The message from our leaders must be delivered in concert: Russia is an adversary who we must take seriously; our elections were fair and there is no evidence of direct interference in them; regardless of our differences, the government is legitimate, and innocent until proven otherwise.

 


Note: If any of our intelligence agencies possesses information that suggests Donald Trump occupying the White House is putting the nation in clear and present danger, then their failure to act in a timely manner to rectify the situation would be a failure of the greatest proportions. Because they have apparently not taken any actions to indicate such knowledge, I suspect there is no such danger.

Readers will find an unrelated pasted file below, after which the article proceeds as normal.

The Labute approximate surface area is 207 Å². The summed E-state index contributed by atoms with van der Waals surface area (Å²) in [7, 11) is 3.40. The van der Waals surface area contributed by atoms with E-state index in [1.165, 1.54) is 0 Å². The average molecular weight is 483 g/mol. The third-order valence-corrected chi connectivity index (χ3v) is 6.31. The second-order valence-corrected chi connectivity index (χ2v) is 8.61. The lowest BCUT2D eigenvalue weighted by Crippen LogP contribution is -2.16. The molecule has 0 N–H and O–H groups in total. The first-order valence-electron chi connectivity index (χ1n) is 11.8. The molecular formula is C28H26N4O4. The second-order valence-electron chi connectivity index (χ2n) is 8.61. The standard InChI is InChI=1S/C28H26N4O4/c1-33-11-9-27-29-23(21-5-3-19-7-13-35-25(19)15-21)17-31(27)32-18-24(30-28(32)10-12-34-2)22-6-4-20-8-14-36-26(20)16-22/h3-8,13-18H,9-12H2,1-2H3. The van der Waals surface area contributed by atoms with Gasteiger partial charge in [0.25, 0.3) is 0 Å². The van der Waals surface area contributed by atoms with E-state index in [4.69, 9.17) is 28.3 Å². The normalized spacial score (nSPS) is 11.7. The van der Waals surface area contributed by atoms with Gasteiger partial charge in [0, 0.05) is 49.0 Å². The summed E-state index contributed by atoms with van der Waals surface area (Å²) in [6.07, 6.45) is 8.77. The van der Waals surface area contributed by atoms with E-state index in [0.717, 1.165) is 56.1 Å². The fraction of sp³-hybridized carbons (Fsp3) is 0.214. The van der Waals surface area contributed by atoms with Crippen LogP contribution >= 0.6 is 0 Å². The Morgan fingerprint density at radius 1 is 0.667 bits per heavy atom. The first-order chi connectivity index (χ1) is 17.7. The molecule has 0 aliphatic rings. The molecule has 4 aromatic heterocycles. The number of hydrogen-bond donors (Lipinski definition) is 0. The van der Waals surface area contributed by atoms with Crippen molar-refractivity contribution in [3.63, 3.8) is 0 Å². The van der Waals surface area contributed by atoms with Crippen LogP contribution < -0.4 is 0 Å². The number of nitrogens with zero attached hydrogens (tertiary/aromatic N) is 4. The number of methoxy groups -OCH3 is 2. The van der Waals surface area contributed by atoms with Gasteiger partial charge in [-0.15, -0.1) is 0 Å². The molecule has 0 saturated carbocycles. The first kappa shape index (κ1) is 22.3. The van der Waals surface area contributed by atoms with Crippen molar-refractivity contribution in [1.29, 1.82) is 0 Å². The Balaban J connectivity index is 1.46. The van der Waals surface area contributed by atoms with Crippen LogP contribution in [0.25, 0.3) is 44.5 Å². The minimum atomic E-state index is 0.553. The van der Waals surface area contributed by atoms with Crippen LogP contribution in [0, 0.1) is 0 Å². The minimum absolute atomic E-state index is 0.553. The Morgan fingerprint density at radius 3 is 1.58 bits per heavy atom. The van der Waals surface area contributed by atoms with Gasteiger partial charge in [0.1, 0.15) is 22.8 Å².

Thoughts on Brexit and Persistent Complex Systems

All complex biological systems have boundaries. Cells have membranes, and some have walls. Multicellular organisms are bounded in skin, and there are many internal barriers that limit access to select agents (e.g. the blood-brain barrier). Swarms, flocks, and herds limit their exposure to predators by aggregating spatially, forming a boundary between in- and out-herd. Human societies live more peacefully with their neighbors when their boundaries are clearly established, often by physical features like mountains and rivers.